Saturday, 6 May 2017

Back in the Game

Great result for the Tories. Alright result for the SNP. The Libs did well where they needed to do well. Labour got gubbed.

That's the conventional narrative about Thursday's election but I'm not sure it is entirely accurate.

One curious feature about the volunteer's custodianship of the Scottish Labour Party has been her continued willingness to talk down her own Party's prospects. But over the last 48 hours this has gone further. She has talked down our actual result.

You see, we went into this election fearing that Labour might disappear as a serious political force in Scotland and that simply hasn't happened. Certainly we lost Glasgow but only to no overall control and, no disrespect to the Tories, while we remain distinctly challenging for power there, they are still well off challenging us for second place. Despite the double handicap of Kez and Jez, Frank and Anas not only got our horse round the track, they have it safely stabled for the next outing. And that's quite an achievement.

And that pattern has been repeated elsewhere across much of urban Scotland. Labour remains the single largest Party in East Lothian, Midlothian and Inverclyde. We are tied for first in North Ayrshire and are only one seat short here in North Lanarkshire, as well as in West Lothian. Excepting, I concede, Aberdeen and Edinburgh, we otherwise remain the second largest Party in practically all of Scotland's urban authorities.

Now, all of this is poor fare compared to the dominance we once had but it is hardly indicative of a Party that is "finished".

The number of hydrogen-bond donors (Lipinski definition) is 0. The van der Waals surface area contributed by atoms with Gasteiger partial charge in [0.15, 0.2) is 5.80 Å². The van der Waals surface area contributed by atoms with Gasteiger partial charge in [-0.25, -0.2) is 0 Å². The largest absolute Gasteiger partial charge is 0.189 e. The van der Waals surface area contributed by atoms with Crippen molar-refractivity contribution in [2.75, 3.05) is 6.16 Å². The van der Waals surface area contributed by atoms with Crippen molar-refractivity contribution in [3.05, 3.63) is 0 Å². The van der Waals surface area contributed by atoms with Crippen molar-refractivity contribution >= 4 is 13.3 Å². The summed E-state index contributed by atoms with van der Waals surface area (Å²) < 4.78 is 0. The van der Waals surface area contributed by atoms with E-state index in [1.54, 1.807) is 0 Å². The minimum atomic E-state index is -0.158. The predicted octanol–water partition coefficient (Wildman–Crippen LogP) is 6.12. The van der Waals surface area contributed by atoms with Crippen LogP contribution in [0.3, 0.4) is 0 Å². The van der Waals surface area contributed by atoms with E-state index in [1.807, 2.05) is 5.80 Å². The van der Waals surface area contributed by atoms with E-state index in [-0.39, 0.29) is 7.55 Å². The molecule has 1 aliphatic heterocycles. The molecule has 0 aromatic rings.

Two weeks past, Kez had no ambition at all except to hold Edinburgh South, have a tilt at East Lothian and, apparently, fund a frankly quixotic attempt to regain East Renfrewshire, where we came third on Thursday past. Indeed it appears the only benefit of the Labour vote holding up at all there would be to allow the SNP to hold on. Why would she want that, I wonder?

Thursday has however changed that, no matter how much she might be about to use her best efforts to obscure it. In 2015, Labour was blown away, by massive margins, in most of our heartland seats. But on Thursday, in terms of first preference votes, we were back to being the largest Party in a good few of these seats. And the Tory revival vote, capable of being embraced risk free in an STV election, is there for the unionist squeezing in places where these voters know they have no chance under first past the post.

The current received wisdom is that based on their 276 Councillors, the Tories might get ten Parliamentary seats. Well, here's the thing, despite everything, Labour has still got 262 Councillors. So why shouldn't we be looking at a similar number of Parliamentary seats as the Tories?

Over to Kez to explain that.

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